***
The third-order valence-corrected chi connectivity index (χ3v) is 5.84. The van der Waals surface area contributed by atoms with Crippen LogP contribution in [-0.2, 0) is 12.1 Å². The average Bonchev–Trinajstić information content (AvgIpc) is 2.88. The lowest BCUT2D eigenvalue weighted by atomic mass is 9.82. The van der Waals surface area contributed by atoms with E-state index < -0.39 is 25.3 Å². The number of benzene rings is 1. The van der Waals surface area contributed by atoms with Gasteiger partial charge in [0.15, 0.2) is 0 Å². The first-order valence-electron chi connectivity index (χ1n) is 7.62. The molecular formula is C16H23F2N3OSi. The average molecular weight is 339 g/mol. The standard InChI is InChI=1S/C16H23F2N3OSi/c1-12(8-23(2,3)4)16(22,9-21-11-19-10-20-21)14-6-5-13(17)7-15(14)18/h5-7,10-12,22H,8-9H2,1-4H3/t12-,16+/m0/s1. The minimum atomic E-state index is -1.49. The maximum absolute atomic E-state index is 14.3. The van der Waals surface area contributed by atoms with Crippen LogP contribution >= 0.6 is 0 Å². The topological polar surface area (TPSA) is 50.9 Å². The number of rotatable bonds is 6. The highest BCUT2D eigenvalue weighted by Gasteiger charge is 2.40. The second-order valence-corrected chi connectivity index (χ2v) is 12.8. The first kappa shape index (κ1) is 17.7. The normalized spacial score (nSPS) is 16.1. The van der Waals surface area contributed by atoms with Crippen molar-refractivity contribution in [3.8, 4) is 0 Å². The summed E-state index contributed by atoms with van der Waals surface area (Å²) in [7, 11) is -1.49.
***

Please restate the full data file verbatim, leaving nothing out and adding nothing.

The third-order valence-corrected chi connectivity index (χ3v) is 5.84. The van der Waals surface area contributed by atoms with Crippen LogP contribution in [-0.2, 0) is 12.1 Å². The average Bonchev–Trinajstić information content (AvgIpc) is 2.88. The lowest BCUT2D eigenvalue weighted by atomic mass is 9.82. The van der Waals surface area contributed by atoms with E-state index < -0.39 is 25.3 Å². The number of benzene rings is 1. The van der Waals surface area contributed by atoms with Gasteiger partial charge in [0.15, 0.2) is 0 Å². The first-order valence-electron chi connectivity index (χ1n) is 7.62. The molecular formula is C16H23F2N3OSi. The average molecular weight is 339 g/mol. The standard InChI is InChI=1S/C16H23F2N3OSi/c1-12(8-23(2,3)4)16(22,9-21-11-19-10-20-21)14-6-5-13(17)7-15(14)18/h5-7,10-12,22H,8-9H2,1-4H3/t12-,16+/m0/s1. The minimum atomic E-state index is -1.49. The maximum absolute atomic E-state index is 14.3. The van der Waals surface area contributed by atoms with Crippen LogP contribution >= 0.6 is 0 Å². The topological polar surface area (TPSA) is 50.9 Å². The number of rotatable bonds is 6. The highest BCUT2D eigenvalue weighted by Gasteiger charge is 2.40. The second-order valence-corrected chi connectivity index (χ2v) is 12.8. The first kappa shape index (κ1) is 17.7. The normalized spacial score (nSPS) is 16.1. The van der Waals surface area contributed by atoms with Crippen molar-refractivity contribution in [3.8, 4) is 0 Å². The summed E-state index contributed by atoms with van der Waals surface area (Å²) in [7, 11) is -1.49.